i) Highly skilled personnel are required from design to execution.
ii) Transient stresses of high magnitude are applied on the work.
iii) Not suitable to highly brittle materials
iv) Source of energy (chemical explosive or electrical) must be handled carefully.
v) Governmental regulations/ procedures / safety norms must be followed.
vi) Dies need to be much bigger to withstand high energy rates and shocks and to prevent cracking.
vii) Controlling the application of energy is critical as it may crack the die or work.
viii) It is very essential to know the behavior or established performance of the work metal initially.
Applications:
i) In ship building to form large plates / parts (up to 25 mm thick).
ii) Bending thick tubes/ pipes (up to 25 mm thick).
iii) Crimping of metal strips.
iv) Radar dishes
v) Elliptical domes used in space applications.
vi) Cladding of two large plates of dissimilar metals.
Blending and conditioning in PM
Blending: mixing powder of the same chemical composition but different sizes
Mixing: combining powders of different chemistries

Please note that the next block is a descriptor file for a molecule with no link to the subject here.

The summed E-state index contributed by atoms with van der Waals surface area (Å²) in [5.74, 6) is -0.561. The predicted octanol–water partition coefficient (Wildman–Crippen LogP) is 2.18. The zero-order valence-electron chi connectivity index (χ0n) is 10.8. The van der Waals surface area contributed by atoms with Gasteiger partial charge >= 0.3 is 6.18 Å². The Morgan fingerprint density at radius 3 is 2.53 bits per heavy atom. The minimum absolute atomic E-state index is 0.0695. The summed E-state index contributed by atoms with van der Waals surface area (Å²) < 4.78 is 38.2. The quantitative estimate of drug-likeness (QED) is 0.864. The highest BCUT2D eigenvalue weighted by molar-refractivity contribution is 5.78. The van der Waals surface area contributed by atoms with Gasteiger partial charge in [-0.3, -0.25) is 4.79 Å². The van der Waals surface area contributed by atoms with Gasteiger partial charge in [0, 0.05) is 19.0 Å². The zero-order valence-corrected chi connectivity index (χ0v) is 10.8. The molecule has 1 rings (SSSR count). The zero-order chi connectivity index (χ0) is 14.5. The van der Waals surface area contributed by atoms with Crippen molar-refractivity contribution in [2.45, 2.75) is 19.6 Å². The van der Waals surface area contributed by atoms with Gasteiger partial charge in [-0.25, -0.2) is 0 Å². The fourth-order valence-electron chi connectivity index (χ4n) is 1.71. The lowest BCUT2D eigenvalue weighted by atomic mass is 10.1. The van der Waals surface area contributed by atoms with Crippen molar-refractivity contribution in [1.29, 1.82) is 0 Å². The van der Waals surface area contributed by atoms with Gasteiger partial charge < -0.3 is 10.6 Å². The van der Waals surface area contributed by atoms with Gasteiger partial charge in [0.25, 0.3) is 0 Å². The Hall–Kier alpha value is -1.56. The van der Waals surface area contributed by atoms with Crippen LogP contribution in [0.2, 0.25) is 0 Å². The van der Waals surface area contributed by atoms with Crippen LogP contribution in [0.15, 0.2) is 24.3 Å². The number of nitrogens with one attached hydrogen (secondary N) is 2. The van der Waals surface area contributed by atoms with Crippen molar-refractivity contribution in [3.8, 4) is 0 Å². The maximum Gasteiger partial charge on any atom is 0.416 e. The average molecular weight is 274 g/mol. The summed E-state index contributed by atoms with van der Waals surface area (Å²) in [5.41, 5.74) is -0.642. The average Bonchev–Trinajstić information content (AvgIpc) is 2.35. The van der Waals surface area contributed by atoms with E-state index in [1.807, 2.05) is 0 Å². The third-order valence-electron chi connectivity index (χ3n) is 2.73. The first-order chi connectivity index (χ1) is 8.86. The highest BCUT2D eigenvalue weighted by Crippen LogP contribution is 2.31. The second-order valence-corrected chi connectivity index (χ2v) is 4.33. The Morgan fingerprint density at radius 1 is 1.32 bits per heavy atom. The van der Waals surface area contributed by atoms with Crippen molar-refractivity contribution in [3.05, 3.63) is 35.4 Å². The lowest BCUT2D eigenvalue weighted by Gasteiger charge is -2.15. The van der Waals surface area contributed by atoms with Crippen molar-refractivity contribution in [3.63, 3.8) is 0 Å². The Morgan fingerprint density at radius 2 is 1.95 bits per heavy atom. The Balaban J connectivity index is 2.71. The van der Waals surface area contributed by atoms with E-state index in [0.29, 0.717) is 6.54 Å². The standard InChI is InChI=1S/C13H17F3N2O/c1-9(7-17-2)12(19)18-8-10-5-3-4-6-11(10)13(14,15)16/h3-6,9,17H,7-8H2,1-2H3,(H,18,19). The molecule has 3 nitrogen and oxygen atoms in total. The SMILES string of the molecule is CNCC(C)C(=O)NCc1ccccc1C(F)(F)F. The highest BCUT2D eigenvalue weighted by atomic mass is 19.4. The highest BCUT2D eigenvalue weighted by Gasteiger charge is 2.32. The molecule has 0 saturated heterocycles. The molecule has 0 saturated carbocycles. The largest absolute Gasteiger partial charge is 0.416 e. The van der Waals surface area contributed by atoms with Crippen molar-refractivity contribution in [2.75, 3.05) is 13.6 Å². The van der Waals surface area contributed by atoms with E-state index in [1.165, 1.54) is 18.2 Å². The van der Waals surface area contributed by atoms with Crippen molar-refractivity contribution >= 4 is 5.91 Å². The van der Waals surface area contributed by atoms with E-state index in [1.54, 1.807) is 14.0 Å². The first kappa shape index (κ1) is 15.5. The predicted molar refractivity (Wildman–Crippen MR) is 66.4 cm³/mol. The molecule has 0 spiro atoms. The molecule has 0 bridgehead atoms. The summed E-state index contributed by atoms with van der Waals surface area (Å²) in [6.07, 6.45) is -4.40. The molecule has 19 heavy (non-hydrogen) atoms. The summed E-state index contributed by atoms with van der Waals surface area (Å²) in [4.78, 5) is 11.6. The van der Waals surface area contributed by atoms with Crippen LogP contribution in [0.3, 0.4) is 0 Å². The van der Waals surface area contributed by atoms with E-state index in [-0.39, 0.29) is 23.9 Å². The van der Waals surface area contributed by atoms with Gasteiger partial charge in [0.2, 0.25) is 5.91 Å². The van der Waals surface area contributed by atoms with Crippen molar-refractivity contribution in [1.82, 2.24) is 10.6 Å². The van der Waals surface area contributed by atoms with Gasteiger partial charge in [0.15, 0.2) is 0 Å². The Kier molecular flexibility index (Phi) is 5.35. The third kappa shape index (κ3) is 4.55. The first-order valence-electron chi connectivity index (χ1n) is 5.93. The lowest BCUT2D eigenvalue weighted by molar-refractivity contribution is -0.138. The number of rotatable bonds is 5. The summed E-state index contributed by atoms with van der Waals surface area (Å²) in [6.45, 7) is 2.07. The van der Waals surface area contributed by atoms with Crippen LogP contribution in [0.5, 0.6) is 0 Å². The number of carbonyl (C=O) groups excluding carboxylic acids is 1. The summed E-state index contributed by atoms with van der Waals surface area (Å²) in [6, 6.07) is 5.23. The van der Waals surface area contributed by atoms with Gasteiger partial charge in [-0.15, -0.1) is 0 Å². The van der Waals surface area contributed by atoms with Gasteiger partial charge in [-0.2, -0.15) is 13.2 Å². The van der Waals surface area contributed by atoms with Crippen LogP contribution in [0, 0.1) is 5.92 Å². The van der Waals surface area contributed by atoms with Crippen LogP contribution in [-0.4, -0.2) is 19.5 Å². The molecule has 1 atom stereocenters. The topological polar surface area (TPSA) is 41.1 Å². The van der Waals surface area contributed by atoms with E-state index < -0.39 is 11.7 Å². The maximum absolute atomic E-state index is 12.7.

Blending and mixing are accomplished by mechanical means:
Except for powders, some other ingredients are usually added are called as conditioning:
Lubricants: to reduce the particles-die friction
Binders: to achieve enough strength before sintering
Deocculants: to improve the ow characteristics during feeding

Effect of friction factor on metal forming


Friction forces are developed between the work piece and tool.
Friction is the resistance to sliding along an interface.
The higher the contact pressures, the higher will be the friction resulting in an increase in the deformation
resistance of the work metal.
Excessive friction is undesirable due to the effects:
Friction increases the amount of force or power required to perform an operation.
Friction reduces metal flow, hence induces inhomogeneity in the formed part leading to certain defects.
Friction increases heat at the interface resulting in wear of the working tools.
Friction between the work and the tool give rise to shearing stresses along the contact surface.

Friction is characterized by coefficient of friction () which is the ratio of the frictional resistance force ()
to the normal force (p).
= /p
= .p (Coulombs friction law)
The value of the coefficient of friction () depends on:
Work metal being formed
Tool material
Surface roughness of the work and the tool
Speed of deformation
Temperature
Type of lubricant used
According to Tresca model of friction we can write: = m k, where m is called friction factor. m varies